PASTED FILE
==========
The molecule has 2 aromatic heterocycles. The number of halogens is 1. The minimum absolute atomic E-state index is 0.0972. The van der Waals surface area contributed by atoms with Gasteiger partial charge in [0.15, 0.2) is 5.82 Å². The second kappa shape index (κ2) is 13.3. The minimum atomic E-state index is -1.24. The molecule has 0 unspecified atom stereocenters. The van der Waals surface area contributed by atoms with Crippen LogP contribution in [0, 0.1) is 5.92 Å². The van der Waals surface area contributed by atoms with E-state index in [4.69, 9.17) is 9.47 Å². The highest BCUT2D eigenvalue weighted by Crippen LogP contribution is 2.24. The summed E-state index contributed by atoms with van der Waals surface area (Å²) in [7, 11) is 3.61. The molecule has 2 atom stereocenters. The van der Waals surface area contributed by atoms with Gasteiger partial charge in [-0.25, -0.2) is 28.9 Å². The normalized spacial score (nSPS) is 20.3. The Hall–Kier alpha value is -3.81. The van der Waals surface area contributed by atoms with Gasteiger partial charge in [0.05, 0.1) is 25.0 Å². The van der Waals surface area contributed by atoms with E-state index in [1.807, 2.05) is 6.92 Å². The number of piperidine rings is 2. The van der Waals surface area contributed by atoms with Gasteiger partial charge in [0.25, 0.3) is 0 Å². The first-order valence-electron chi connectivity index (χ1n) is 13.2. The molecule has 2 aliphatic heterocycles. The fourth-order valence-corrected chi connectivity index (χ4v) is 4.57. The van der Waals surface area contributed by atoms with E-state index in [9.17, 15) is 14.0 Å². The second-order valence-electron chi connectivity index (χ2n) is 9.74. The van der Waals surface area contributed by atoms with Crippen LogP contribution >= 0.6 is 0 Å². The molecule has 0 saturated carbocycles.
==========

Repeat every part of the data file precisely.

The molecule has 2 aromatic heterocycles. The number of halogens is 1. The minimum absolute atomic E-state index is 0.0972. The van der Waals surface area contributed by atoms with Gasteiger partial charge in [0.15, 0.2) is 5.82 Å². The second kappa shape index (κ2) is 13.3. The minimum atomic E-state index is -1.24. The molecule has 0 unspecified atom stereocenters. The van der Waals surface area contributed by atoms with Crippen LogP contribution in [0, 0.1) is 5.92 Å². The van der Waals surface area contributed by atoms with E-state index in [4.69, 9.17) is 9.47 Å². The highest BCUT2D eigenvalue weighted by Crippen LogP contribution is 2.24. The summed E-state index contributed by atoms with van der Waals surface area (Å²) in [7, 11) is 3.61. The molecule has 2 atom stereocenters. The van der Waals surface area contributed by atoms with Gasteiger partial charge in [-0.25, -0.2) is 28.9 Å². The normalized spacial score (nSPS) is 20.3. The Hall–Kier alpha value is -3.81. The van der Waals surface area contributed by atoms with Gasteiger partial charge in [0.05, 0.1) is 25.0 Å². The van der Waals surface area contributed by atoms with E-state index in [1.807, 2.05) is 6.92 Å². The number of piperidine rings is 2. The van der Waals surface area contributed by atoms with Gasteiger partial charge in [0.25, 0.3) is 0 Å². The first-order valence-electron chi connectivity index (χ1n) is 13.2. The molecule has 2 aliphatic heterocycles. The fourth-order valence-corrected chi connectivity index (χ4v) is 4.57. The van der Waals surface area contributed by atoms with E-state index in [9.17, 15) is 14.0 Å². The second-order valence-electron chi connectivity index (χ2n) is 9.74. The van der Waals surface area contributed by atoms with Crippen LogP contribution >= 0.6 is 0 Å². The molecule has 0 saturated carbocycles.